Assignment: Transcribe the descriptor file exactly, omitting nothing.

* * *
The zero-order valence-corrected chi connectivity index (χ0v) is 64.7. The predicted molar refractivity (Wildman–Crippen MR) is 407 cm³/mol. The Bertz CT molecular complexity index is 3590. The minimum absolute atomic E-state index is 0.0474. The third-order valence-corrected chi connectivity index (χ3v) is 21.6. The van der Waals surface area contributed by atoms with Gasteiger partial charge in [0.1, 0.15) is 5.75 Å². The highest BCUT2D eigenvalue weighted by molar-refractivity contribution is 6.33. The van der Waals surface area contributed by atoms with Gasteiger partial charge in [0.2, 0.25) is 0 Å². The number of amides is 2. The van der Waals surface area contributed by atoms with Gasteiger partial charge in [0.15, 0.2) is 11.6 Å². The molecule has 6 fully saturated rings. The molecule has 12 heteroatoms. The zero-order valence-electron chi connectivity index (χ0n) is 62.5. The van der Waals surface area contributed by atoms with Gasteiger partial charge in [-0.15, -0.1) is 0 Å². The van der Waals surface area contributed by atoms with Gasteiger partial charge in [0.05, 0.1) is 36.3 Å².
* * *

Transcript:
The zero-order valence-corrected chi connectivity index (χ0v) is 64.7. The predicted molar refractivity (Wildman–Crippen MR) is 407 cm³/mol. The Bertz CT molecular complexity index is 3590. The minimum absolute atomic E-state index is 0.0474. The third-order valence-corrected chi connectivity index (χ3v) is 21.6. The van der Waals surface area contributed by atoms with Gasteiger partial charge in [0.1, 0.15) is 5.75 Å². The highest BCUT2D eigenvalue weighted by molar-refractivity contribution is 6.33. The van der Waals surface area contributed by atoms with Gasteiger partial charge in [0.2, 0.25) is 0 Å². The number of amides is 2. The van der Waals surface area contributed by atoms with Gasteiger partial charge in [0.15, 0.2) is 11.6 Å². The molecule has 6 fully saturated rings. The molecule has 12 heteroatoms. The zero-order valence-electron chi connectivity index (χ0n) is 62.5. The van der Waals surface area contributed by atoms with Gasteiger partial charge in [-0.15, -0.1) is 0 Å². The van der Waals surface area contributed by atoms with Gasteiger partial charge in [0.05, 0.1) is 36.3 Å².